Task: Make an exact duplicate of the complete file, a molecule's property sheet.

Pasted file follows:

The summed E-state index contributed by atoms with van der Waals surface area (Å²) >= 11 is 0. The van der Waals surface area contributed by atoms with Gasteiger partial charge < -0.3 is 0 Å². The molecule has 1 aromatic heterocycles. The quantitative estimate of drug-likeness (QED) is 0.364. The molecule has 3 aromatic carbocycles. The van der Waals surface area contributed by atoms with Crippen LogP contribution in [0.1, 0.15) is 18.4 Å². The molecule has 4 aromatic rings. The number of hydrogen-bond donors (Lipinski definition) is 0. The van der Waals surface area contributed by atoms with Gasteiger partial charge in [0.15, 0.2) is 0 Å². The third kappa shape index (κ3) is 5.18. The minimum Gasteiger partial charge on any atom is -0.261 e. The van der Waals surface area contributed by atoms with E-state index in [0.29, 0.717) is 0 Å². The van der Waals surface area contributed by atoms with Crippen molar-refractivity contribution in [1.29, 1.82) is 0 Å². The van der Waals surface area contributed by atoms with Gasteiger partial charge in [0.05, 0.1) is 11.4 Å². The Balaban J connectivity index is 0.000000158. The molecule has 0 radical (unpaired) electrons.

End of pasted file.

The summed E-state index contributed by atoms with van der Waals surface area (Å²) >= 11 is 0. The van der Waals surface area contributed by atoms with Gasteiger partial charge < -0.3 is 0 Å². The molecule has 1 aromatic heterocycles. The quantitative estimate of drug-likeness (QED) is 0.364. The molecule has 3 aromatic carbocycles. The van der Waals surface area contributed by atoms with Crippen LogP contribution in [0.1, 0.15) is 18.4 Å². The molecule has 4 aromatic rings. The number of hydrogen-bond donors (Lipinski definition) is 0. The van der Waals surface area contributed by atoms with Gasteiger partial charge in [0.15, 0.2) is 0 Å². The third kappa shape index (κ3) is 5.18. The minimum Gasteiger partial charge on any atom is -0.261 e. The van der Waals surface area contributed by atoms with E-state index in [0.29, 0.717) is 0 Å². The van der Waals surface area contributed by atoms with Crippen molar-refractivity contribution in [1.29, 1.82) is 0 Å². The van der Waals surface area contributed by atoms with Gasteiger partial charge in [0.05, 0.1) is 11.4 Å². The Balaban J connectivity index is 0.000000158. The molecule has 0 radical (unpaired) electrons.